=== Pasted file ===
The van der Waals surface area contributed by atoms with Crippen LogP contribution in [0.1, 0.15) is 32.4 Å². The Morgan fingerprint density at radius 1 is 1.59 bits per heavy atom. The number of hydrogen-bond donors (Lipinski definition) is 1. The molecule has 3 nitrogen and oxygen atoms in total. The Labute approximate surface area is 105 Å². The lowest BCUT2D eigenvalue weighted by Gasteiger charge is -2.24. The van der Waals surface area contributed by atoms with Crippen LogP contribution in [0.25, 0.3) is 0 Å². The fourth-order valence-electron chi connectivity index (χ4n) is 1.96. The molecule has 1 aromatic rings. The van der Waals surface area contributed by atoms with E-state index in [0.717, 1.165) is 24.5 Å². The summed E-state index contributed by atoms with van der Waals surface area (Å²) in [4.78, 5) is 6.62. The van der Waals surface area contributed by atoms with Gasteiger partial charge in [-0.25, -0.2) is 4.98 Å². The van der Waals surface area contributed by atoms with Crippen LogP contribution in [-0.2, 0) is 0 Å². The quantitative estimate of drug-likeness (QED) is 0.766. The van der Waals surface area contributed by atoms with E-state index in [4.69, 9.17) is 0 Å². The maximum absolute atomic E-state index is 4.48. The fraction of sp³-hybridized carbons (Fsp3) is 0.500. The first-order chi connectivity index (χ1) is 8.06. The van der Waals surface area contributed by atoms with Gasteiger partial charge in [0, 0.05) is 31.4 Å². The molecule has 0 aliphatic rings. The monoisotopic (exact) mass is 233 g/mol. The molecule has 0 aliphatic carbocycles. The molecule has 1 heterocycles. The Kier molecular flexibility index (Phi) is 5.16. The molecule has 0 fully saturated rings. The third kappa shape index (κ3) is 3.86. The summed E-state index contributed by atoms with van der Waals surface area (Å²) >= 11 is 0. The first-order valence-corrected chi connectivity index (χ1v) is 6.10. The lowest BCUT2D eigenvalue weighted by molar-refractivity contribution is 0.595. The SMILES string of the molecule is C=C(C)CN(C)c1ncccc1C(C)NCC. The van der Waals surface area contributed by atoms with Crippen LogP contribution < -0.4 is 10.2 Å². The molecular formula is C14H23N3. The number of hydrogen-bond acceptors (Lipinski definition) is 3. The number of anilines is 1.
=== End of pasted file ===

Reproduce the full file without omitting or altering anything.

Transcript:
The van der Waals surface area contributed by atoms with Crippen LogP contribution in [0.1, 0.15) is 32.4 Å². The Morgan fingerprint density at radius 1 is 1.59 bits per heavy atom. The number of hydrogen-bond donors (Lipinski definition) is 1. The molecule has 3 nitrogen and oxygen atoms in total. The Labute approximate surface area is 105 Å². The lowest BCUT2D eigenvalue weighted by Gasteiger charge is -2.24. The van der Waals surface area contributed by atoms with Crippen LogP contribution in [0.25, 0.3) is 0 Å². The fourth-order valence-electron chi connectivity index (χ4n) is 1.96. The molecule has 1 aromatic rings. The van der Waals surface area contributed by atoms with E-state index in [0.717, 1.165) is 24.5 Å². The summed E-state index contributed by atoms with van der Waals surface area (Å²) in [4.78, 5) is 6.62. The van der Waals surface area contributed by atoms with Gasteiger partial charge in [-0.25, -0.2) is 4.98 Å². The van der Waals surface area contributed by atoms with Crippen LogP contribution in [-0.2, 0) is 0 Å². The quantitative estimate of drug-likeness (QED) is 0.766. The van der Waals surface area contributed by atoms with E-state index in [4.69, 9.17) is 0 Å². The maximum absolute atomic E-state index is 4.48. The fraction of sp³-hybridized carbons (Fsp3) is 0.500. The first-order chi connectivity index (χ1) is 8.06. The van der Waals surface area contributed by atoms with Gasteiger partial charge in [0, 0.05) is 31.4 Å². The molecule has 0 aliphatic rings. The monoisotopic (exact) mass is 233 g/mol. The molecule has 0 aliphatic carbocycles. The molecule has 1 heterocycles. The Kier molecular flexibility index (Phi) is 5.16. The molecule has 0 fully saturated rings. The third kappa shape index (κ3) is 3.86. The summed E-state index contributed by atoms with van der Waals surface area (Å²) >= 11 is 0. The first-order valence-corrected chi connectivity index (χ1v) is 6.10. The lowest BCUT2D eigenvalue weighted by molar-refractivity contribution is 0.595. The SMILES string of the molecule is C=C(C)CN(C)c1ncccc1C(C)NCC. The van der Waals surface area contributed by atoms with Crippen LogP contribution < -0.4 is 10.2 Å². The molecular formula is C14H23N3. The number of hydrogen-bond acceptors (Lipinski definition) is 3. The number of anilines is 1.